Despite courts moving to electronic hearings whereby theoretically a witness could appear virtually from anywhere in the world, provincial statutes still have rules that protect out of provinces witnesses from being required to testify in a domestic action even though their evidence might be relevant.
In Flying E Ranche Ltd. v. Canada (Attorney General), 2020 ONSC 8095 (CanLII), the inability to comply with the requirements of section 5(1) of the Interprovincial Summonses Act (“ISA”) protected former Minister of Agriculture Ralph Goodale, a resident of Saskatchewan, from being summonsed as a witness by the plaintiff in a class action proceeding. At issue in the case was a claim for damages arising out of the transmission of “Mad Cow Disease”.
Mad Cow Disease was first diagnosed in the United Kingdom in 1986. After some study, it was discovered that the agent which transmitted the disease was found within certain parts of cattle and sheep. The transmission of the disease would then occur when infected parts of these animals were converted into Rendered Beef Meat and Bone Meal (“RMBM”) that was fed to calves as protein supplements. While the UK banned the feeding of RMBM to calves as protein supplements in 1988, cases of Mad Cow Disease were seen in the early 1990s.
In response to what had been discovered in the UK, the Canadian government in 1990 introduced a monitoring program in 1990 for those cattle that had been imported from the UK between 1982 and 1990, refused imports permits for UK cattle and other ruminants and ordered the destruction of some UK imports at points of entry into the country. However, no feed ban was implemented until seven years later.
In 2003, a Canadian-born cow was diagnosed with Mad Cow Disease and the value of Canadian cattle crashed.
The ranchers brought a class action against the federal government for negligence. They contended that Mad Cow Disease had been introduced into Canada and the market was negatively impacted because the Federal Government had failed to properly assess the risk of the disease and to act accordingly.
During the relevant period, Mr. Goodale was a Minister of Agriculture. He served in that portfolio from 1993 to 1996 and accordingly the ranchers wanted to examine him as a witness at a trial scheduled to start in February 2021. Since Mr. Goodale was not a resident of Ontario, the ranchers needed the court to sign a certificate for a summons under s. 5(1) of the ISA.
Justice Perell explained at paragraph 5 that before a court could order the attendance of an out-of-province witness in Ontario two requirements had to be satisfied. First, the attendance of the witness had to be necessary for the due adjudication of the action. Second, the attendance of the witness had to be reasonable and essential to the administration of justice in the province. With respect to the second requirement, the court was required to consider if there were other sources for the evidence rather than the out-of-province witness.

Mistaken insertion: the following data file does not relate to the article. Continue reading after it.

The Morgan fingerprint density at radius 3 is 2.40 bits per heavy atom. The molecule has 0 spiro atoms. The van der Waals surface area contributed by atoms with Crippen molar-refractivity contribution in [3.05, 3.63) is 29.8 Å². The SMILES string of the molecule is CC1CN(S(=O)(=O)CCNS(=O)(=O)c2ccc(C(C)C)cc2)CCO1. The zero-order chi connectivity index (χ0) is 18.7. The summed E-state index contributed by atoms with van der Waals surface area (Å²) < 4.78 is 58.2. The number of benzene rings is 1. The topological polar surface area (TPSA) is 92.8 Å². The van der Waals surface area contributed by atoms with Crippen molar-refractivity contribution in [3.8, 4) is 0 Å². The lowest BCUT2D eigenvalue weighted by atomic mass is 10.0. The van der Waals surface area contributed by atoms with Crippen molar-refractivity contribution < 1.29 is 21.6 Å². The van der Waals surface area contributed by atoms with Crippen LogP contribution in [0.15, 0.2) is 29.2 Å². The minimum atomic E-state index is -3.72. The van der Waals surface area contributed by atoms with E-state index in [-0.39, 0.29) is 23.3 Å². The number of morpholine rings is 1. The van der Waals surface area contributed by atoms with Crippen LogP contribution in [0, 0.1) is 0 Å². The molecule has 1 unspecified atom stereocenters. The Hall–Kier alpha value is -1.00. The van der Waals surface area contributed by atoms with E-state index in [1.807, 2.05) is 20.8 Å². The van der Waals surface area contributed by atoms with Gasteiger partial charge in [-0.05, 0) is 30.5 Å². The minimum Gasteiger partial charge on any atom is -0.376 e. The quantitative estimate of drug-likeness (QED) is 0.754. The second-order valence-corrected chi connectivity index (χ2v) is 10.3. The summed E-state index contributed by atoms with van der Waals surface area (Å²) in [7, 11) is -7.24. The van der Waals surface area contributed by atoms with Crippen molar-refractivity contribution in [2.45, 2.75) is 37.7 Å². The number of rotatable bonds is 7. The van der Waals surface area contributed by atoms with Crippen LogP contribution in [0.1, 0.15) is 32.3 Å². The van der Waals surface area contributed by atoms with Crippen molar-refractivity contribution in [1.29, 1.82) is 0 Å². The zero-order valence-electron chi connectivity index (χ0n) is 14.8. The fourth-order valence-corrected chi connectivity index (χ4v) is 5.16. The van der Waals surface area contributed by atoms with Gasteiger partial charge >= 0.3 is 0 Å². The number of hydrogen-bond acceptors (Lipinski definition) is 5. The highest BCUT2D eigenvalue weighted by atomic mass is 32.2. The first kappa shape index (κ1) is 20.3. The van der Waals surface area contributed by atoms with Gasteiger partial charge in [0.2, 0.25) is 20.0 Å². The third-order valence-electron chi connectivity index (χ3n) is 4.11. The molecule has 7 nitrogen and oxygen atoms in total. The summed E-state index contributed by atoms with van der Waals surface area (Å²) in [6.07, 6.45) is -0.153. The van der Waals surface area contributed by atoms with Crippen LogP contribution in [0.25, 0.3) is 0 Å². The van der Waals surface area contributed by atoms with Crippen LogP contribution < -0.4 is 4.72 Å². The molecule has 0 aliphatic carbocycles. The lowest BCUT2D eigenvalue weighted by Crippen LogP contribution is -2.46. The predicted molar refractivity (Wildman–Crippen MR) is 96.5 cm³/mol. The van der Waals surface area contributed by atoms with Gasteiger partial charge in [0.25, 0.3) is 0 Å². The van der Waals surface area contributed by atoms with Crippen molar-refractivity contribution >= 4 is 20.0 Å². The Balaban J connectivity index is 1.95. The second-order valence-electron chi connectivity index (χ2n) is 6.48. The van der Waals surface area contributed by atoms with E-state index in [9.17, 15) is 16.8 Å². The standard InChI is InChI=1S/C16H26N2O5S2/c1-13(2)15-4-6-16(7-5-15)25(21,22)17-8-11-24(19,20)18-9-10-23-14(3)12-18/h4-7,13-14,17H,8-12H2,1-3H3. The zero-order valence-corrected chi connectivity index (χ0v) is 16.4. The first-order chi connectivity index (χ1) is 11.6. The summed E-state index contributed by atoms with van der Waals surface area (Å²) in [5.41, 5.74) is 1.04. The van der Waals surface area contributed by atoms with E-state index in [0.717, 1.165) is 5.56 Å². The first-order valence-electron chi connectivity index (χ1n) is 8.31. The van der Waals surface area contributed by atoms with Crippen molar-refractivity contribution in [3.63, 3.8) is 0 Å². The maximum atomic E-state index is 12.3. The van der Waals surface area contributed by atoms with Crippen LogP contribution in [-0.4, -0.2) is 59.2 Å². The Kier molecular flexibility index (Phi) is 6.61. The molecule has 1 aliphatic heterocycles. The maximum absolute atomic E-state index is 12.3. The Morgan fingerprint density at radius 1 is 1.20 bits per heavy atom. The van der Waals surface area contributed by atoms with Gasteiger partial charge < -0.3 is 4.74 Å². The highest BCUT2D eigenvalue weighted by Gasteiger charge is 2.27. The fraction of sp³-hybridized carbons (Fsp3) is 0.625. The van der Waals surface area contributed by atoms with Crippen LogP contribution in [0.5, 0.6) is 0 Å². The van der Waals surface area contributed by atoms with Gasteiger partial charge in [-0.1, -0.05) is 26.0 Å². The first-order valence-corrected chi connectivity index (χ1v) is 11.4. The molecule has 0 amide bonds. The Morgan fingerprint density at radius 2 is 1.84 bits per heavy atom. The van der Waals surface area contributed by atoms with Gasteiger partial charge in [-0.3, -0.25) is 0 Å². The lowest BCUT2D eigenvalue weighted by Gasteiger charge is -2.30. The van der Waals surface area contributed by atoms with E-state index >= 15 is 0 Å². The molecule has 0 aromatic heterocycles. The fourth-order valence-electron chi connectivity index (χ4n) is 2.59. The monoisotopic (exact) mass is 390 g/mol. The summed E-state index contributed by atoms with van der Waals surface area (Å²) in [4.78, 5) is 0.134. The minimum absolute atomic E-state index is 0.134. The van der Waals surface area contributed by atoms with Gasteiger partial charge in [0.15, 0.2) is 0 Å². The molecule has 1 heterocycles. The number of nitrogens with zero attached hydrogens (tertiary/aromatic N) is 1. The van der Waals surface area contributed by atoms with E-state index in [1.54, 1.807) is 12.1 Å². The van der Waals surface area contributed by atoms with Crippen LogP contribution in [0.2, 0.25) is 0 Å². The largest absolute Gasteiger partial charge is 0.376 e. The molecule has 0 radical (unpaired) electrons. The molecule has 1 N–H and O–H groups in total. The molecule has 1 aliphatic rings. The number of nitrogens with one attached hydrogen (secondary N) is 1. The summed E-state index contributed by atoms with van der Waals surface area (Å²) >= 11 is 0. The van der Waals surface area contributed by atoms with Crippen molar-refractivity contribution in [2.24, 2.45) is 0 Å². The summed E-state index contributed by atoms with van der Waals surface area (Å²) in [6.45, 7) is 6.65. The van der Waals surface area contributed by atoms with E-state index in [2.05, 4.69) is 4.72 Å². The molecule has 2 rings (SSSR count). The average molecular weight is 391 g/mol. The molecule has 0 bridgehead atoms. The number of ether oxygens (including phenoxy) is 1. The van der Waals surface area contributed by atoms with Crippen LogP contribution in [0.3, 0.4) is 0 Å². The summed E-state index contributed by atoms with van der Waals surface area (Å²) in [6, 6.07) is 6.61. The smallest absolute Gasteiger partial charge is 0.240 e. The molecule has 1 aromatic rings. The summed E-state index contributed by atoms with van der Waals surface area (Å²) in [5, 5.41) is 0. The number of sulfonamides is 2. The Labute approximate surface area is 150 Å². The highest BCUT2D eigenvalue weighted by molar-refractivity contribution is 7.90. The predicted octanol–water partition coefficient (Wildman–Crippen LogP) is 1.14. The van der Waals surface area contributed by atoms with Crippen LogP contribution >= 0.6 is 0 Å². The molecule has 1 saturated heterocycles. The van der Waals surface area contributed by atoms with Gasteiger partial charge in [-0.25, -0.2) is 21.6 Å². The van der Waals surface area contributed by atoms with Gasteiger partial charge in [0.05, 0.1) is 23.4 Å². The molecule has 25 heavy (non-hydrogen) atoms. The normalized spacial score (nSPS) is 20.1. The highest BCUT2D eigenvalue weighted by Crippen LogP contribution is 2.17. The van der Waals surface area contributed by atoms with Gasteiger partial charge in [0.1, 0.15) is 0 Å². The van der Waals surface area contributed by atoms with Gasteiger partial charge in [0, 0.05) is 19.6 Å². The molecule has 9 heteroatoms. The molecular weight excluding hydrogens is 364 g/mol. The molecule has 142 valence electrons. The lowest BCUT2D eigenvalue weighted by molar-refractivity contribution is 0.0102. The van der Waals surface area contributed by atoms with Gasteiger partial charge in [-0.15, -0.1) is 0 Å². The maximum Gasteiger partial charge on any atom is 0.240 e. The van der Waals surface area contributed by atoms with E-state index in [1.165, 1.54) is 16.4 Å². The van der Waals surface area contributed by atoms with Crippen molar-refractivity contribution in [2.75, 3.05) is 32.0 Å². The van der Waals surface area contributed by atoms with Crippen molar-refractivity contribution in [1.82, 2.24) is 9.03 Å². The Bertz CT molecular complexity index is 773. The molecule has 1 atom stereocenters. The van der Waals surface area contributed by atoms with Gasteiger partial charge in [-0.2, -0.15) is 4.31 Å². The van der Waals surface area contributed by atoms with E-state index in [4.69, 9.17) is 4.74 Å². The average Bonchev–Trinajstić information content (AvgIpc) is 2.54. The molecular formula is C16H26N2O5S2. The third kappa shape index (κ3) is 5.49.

In this case, extensive examinations for discovery had already taken place and it was expected that over a course of a scheduled 77 day trial, more than a dozen civil servants who were employed by Agriculture Canada would be called to testify. Expert witnesses were also expected to testify.
In order to determine whether the federal government had breached the applicable standard of care, the ranchers also wanted Mr. Goodale to testify about the following:
(a) the Federal Government's assessment of the risk of Mad Cow Disease in Canada;
(b) the Federal Government's acts or omissions in response to the threat of Mad Cow Disease in Canada; and
(c) the implementation of an RMBM feed ban shortly before Mr. Goodale left his position as Minister of Agriculture.
Justice Perell found that Mr. Goodale would be able to provide relevant evidence and there was no suggestion that the ranchers' request to summons him was an abuse of process. However, His Honour also found that the former Minister's evidence was neither necessary nor essential to the administration of justice because the ranchers already had a lot of documentary evidence, there would be sixteen other witnesses from Agriculture Canada who would be testifying at trial, and had had extensive oral discovery about Agriculture Canada's acts and omissions. Accordingly, the test under s. 5(1) of the ISA was not met.
Although Mr. Goodale is likely relieved of the need to testify in this important case, given that courts have moved to electronic hearings and that there has been widespread acceptance of the examination of witnesses virtually, it must be questioned whether the test for the examination of an out-of-province witness should be modified and the legislation amended. Hypothetically, if trials in future months and years will be conducted with witnesses providing evidence from remote locations, should it really matter whether the witness is in, say, Kenora, Ontario, or Winnipeg, Manitoba? In the case at hand, Justice Perell found that Mr. Goodale's evidence would be relevant to the action and that the plaintiffs were not seeking to examine him due to an abuse of process. A litigant should not easily be denied of the ability to introduce relevant evidence in an action. Simply because a person is an out-of-province resident should no longer be a factor in determining whether the witness can be summonsed because of the present capability of hearing from the witness remotely. Accordingly while Mr. Goodale was the benefactor of the current legislation based on its two-part test, given the migration of the justice system to virtual hearings, potential reform to this kind of legislation may be part of the future and may produce a different result.
The content of this article is intended to provide a general guide to the subject matter. Specialist advice should be sought about your specific circumstances.